The Napoleonic Wars

 

The Napoleonic Wars

 

The outbreak of war with revolutionary France in 1793 found the 44th and the 56th in Ireland. Both Regiments were sent to the West Indies, being employed in operations against the French islands of Guadeloupe and Martinique. The 56th Foot remained in the West Indies until 1799, fighting both the French and yellow fever until decimated.

 

Meanwhile, the 44th returned home in 1794 to be sent, ill-prepared and under strength, to fight under the Duke of York in Flanders. This ill-conceived campaign ended for the 44th in the spring of 1795, when it returned with the other remnants of the army to England, only to be sent once more to the West Indies.

 

Returned home in 1797, the 44th next garrisoned in Gibraltar from October, 1800, at a time when Napoleon conquered Egypt only to have his fleet destroyed by Nelson at the Battle of the Nile. Isolated by British sea-power, the eventual fate of the French was certain and only depended on when the hard-pressed England could spare the force necessary for their destruction. In 1801 the 44th was made part of this expedition. It took part in the Battle of the Pyramids and the Siege of Alexandria. It was awarded its first battle honour, "The Sphinx Superscribed Egypt", to be borne on the Regimental Colour. A Sphinx formed part of the Regimental cap badge.

 

"The Little Fighting Fours" and the Salamanca Eagle

 

Expansion of the army during the Napoleonic Wars resulted in the raising of the 2/44th in Ireland (1803) and the 2/56th (1804), while the 3/56th was raised in 1813. It is perhaps to commemorate the many Irishmen who served with gallantry in the ranks of the 44th and 56th that both regular battalions of The Essex Regiment always marked St Patrick's Day by the beating of reveille by the Corps of Drums playing traditional Irish airs - a custom still observed today.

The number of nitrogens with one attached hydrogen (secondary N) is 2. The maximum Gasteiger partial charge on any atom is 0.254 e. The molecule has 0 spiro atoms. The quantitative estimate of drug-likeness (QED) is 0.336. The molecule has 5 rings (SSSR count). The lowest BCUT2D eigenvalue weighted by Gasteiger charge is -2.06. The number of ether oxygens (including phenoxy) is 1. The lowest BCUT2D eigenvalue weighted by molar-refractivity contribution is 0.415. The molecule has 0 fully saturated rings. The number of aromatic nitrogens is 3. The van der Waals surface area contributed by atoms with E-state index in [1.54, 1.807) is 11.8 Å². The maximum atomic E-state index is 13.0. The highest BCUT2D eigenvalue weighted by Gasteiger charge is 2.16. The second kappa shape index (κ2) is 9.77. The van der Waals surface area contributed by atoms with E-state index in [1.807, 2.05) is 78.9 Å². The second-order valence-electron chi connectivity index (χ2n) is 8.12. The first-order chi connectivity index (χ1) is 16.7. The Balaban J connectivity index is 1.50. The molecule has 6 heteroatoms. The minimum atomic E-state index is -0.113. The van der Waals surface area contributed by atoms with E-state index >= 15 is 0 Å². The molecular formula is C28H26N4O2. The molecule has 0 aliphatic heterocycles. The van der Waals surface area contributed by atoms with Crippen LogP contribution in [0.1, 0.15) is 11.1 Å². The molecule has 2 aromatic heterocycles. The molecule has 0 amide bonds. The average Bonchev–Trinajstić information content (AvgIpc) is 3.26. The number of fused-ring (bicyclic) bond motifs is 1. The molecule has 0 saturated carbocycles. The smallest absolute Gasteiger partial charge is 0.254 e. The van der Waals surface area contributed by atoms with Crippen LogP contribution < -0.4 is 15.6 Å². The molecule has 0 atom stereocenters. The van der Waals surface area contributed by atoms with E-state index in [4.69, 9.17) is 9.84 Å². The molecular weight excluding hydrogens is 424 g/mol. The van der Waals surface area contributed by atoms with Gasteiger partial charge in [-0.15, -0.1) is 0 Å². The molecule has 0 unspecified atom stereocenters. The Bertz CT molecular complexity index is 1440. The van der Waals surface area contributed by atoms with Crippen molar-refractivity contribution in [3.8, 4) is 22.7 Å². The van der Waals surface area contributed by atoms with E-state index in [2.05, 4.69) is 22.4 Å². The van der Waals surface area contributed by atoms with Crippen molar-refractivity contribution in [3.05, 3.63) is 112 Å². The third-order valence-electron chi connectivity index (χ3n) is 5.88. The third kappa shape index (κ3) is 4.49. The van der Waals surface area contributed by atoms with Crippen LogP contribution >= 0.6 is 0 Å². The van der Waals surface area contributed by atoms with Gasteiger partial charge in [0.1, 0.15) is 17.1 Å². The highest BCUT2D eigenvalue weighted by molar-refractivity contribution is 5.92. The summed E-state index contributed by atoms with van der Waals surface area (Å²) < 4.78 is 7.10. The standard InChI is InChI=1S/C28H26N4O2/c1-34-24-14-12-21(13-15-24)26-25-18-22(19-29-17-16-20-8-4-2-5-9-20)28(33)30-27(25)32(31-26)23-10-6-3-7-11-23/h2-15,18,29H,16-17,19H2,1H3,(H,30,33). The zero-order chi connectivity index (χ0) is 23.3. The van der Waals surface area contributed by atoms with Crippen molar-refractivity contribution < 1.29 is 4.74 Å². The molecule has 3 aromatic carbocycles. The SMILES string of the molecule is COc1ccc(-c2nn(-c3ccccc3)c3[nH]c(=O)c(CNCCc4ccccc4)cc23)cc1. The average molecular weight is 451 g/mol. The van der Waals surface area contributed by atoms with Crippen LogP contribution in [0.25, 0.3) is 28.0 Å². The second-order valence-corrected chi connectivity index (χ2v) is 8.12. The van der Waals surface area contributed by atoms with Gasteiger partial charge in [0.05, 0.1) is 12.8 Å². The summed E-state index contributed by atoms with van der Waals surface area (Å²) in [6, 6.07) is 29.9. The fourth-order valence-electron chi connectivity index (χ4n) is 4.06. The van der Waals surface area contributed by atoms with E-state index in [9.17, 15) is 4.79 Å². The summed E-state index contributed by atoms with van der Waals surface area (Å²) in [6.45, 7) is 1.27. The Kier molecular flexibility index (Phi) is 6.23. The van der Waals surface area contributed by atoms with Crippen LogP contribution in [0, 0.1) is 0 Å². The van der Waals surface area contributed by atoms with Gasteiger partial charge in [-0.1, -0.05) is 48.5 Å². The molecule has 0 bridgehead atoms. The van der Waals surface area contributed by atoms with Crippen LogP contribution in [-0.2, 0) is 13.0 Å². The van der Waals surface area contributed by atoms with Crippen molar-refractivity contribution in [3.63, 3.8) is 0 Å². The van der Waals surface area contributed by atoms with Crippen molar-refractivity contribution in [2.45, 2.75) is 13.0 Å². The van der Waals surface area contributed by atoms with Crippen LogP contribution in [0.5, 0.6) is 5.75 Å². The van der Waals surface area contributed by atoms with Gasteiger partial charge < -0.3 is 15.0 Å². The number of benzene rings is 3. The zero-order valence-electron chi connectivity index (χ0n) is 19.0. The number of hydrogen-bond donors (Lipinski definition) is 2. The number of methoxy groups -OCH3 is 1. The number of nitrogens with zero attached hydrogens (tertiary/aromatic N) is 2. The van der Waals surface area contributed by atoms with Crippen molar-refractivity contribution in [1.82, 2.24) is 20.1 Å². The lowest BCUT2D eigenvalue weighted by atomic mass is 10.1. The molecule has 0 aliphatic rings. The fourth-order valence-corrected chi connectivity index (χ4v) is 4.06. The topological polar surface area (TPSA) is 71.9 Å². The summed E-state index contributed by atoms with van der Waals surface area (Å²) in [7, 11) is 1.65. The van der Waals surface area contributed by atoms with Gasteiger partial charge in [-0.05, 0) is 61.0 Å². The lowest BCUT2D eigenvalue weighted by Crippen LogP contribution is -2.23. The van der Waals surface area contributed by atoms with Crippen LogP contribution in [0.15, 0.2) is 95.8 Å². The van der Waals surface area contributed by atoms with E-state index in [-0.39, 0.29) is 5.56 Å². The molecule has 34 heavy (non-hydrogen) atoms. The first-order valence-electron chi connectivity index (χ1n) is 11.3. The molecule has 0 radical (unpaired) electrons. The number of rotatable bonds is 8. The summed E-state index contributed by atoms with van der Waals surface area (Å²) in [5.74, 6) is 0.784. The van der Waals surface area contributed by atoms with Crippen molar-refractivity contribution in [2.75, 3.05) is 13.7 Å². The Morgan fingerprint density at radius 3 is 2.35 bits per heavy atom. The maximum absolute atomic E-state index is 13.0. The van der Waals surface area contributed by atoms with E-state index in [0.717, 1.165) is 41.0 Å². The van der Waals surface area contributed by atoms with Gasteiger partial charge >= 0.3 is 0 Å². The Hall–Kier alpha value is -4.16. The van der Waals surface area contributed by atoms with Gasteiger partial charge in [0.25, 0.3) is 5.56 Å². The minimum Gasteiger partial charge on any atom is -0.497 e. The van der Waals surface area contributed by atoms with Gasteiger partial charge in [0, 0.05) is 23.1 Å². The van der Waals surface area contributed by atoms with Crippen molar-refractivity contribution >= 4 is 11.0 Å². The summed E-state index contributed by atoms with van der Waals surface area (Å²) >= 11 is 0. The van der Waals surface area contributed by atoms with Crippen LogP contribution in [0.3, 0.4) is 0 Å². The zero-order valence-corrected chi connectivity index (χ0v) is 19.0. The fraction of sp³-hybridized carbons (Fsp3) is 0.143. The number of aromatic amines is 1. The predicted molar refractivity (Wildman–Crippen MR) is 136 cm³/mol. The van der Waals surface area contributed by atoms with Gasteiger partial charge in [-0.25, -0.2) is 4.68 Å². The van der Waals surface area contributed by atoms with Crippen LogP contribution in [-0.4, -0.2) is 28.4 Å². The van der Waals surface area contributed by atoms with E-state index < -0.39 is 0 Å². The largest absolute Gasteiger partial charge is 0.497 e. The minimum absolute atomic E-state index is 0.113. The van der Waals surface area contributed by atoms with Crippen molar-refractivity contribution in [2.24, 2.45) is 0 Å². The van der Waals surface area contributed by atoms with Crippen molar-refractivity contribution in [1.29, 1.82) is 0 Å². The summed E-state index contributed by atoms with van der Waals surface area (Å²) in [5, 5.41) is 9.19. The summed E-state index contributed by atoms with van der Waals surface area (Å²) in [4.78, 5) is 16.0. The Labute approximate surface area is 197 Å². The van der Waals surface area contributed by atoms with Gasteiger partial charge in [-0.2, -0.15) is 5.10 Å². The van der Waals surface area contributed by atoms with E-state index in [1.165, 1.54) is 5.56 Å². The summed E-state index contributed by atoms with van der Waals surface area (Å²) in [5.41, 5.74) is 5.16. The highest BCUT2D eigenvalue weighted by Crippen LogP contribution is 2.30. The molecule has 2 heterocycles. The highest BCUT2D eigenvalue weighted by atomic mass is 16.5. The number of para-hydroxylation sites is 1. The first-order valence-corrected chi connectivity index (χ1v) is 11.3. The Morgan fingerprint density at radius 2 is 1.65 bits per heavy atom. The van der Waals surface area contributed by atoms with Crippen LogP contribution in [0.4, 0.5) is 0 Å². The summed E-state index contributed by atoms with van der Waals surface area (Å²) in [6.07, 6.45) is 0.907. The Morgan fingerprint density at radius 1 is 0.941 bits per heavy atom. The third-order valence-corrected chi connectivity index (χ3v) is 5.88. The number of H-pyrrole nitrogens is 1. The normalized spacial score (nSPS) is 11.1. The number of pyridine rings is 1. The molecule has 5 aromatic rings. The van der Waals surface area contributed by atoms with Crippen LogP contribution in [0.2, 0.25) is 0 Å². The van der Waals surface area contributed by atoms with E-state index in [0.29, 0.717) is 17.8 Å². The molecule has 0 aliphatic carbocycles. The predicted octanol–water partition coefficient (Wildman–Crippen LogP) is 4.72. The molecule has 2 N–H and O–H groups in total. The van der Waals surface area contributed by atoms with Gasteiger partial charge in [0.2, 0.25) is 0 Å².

The 44th served in Malta, Sicily, Spain and North America. In the latter campaign, the battle honour "Bladensburg" was awarded for the part the Regiment took in the advance to and occupation of Washington, the American capital, 1814.

 

The 2/44th in its short life crowned itself with glory, gaining great distinction under Lord Wellington in the Peninsular War and at Quatre Bras and Waterloo. It won for the Regiment the battle honours of "Badajoz", "Salamanca", "Peninsula" and "Waterloo". It was a party of the 2/44th, under command of Lieutenant W. Pearce, that captured the Eagle Standard of the 62nd Regiment of French Infantry during the Battle of Salamanca in 1812. This Eagle (only five were taken in battle in all the wars with the French) rests in the Museum and an Eagle badge is worn as an arm badge by the Royal Anglian Regiment.

 

The gallantry of the 2/44th in the Peninsular War gained them the nickname "The Little Fighting Fours". The 56th helped in the destruction of French power in the East, taking part in the seizure of Rodriguez, the raid on St Paul's, Bourbon, and the capture of Mauritius, as well as seeing active service in India. The 2/56th served many years in India, while the 3/56th served in Holland at the Battle of Merxem and the Siege of Antwerp.

Photo captions

Soldier of the Light Company, 1st Battalion, 44th (East Essex) Regiment at the Burning of the White House, 1812 (In Memory of George Newark (Late Pompadours) with the kind permission of Chris Newark)

 William Pearce c1860. The Officer who captured the Salamanca Eagle. Pictured in retirement as a Colonel in the Gloucestershire Rifle Volunteers.

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